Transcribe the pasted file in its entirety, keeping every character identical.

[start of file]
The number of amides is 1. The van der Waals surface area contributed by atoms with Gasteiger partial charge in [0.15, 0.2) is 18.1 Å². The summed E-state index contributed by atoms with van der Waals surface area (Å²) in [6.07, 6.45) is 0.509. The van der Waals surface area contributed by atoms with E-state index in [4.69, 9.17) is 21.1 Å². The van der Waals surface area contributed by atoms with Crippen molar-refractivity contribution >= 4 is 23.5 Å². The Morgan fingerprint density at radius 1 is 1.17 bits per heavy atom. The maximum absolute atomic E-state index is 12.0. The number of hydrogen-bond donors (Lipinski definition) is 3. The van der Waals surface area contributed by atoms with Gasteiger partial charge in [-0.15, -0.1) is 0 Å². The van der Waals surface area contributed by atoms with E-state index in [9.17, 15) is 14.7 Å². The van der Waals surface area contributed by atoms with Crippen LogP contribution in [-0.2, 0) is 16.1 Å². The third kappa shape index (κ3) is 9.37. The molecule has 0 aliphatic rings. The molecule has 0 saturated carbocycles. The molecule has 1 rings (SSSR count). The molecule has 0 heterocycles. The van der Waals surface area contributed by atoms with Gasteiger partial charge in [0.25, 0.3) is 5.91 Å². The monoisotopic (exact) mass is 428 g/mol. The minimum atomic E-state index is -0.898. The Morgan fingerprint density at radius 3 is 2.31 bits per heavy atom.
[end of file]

The number of amides is 1. The van der Waals surface area contributed by atoms with Gasteiger partial charge in [0.15, 0.2) is 18.1 Å². The summed E-state index contributed by atoms with van der Waals surface area (Å²) in [6.07, 6.45) is 0.509. The van der Waals surface area contributed by atoms with E-state index in [4.69, 9.17) is 21.1 Å². The van der Waals surface area contributed by atoms with Crippen molar-refractivity contribution >= 4 is 23.5 Å². The Morgan fingerprint density at radius 1 is 1.17 bits per heavy atom. The maximum absolute atomic E-state index is 12.0. The number of hydrogen-bond donors (Lipinski definition) is 3. The van der Waals surface area contributed by atoms with Gasteiger partial charge in [-0.15, -0.1) is 0 Å². The van der Waals surface area contributed by atoms with E-state index in [9.17, 15) is 14.7 Å². The van der Waals surface area contributed by atoms with Crippen LogP contribution in [-0.2, 0) is 16.1 Å². The third kappa shape index (κ3) is 9.37. The molecule has 0 aliphatic rings. The molecule has 0 saturated carbocycles. The molecule has 1 rings (SSSR count). The molecule has 0 heterocycles. The van der Waals surface area contributed by atoms with Gasteiger partial charge in [0.25, 0.3) is 5.91 Å². The monoisotopic (exact) mass is 428 g/mol. The minimum atomic E-state index is -0.898. The Morgan fingerprint density at radius 3 is 2.31 bits per heavy atom.